Federal fair credit reporting, etc., laws that limited how long certain records could be kept and published have effectively been nullified because, once on Internet, they’re there and readily available forever. Also, if you challenge the accuracy of a record, it stays live under the law longer than if you don’t, discouraging challenges, as intended by the big reporting agencies. When the law set a $25,000 USD salary minimum for jobs for which an “investigative” credit report was permitted to be made and used, that was what big city bank presidents made, now that covers legal secretaries and school teachers. Under our First Amendment freedom of press jurisprudence, it is almost impossible to win a case against a credit reporting or data broker, etc.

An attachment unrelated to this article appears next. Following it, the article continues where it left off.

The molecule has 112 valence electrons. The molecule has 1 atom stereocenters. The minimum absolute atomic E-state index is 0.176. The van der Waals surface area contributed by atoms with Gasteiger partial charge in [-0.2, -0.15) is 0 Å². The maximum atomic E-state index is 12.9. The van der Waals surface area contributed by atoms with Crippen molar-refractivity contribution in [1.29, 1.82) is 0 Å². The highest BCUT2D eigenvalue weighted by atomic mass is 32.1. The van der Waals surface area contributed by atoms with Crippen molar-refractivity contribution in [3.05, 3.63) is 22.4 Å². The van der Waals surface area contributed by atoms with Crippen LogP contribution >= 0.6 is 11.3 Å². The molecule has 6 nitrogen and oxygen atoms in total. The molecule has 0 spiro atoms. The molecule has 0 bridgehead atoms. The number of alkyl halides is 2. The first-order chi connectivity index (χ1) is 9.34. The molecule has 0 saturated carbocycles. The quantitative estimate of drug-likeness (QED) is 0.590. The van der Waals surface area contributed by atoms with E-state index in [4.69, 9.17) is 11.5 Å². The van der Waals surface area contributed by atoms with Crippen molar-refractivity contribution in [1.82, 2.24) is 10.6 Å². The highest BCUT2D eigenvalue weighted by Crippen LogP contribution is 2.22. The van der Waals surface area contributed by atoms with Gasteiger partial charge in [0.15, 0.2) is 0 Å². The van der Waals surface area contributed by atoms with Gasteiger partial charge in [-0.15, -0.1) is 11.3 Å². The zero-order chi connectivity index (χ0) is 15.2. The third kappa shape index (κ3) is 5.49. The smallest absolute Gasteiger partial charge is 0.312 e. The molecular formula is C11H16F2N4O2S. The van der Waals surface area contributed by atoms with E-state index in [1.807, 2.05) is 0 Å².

Years after Texas Supreme Court (civil) found privacy a fundamental right, Texas Court of Criminal Appeals, our highest state criminal appellate court, found, with little support and no testimony, that we had “no tradition of personal privacy.” Some results are appalling to everyone I know, conservatives and liberals alike, except big companies who want to hire people cheap because of such impediments to employment and those aligned with them. I’ve found myself onboth sides of the natural tension between open public records and privacy law, but open records law is really about how our officials and government entities do their job, not about access to the intimate detials of ordinary citizens’ lives.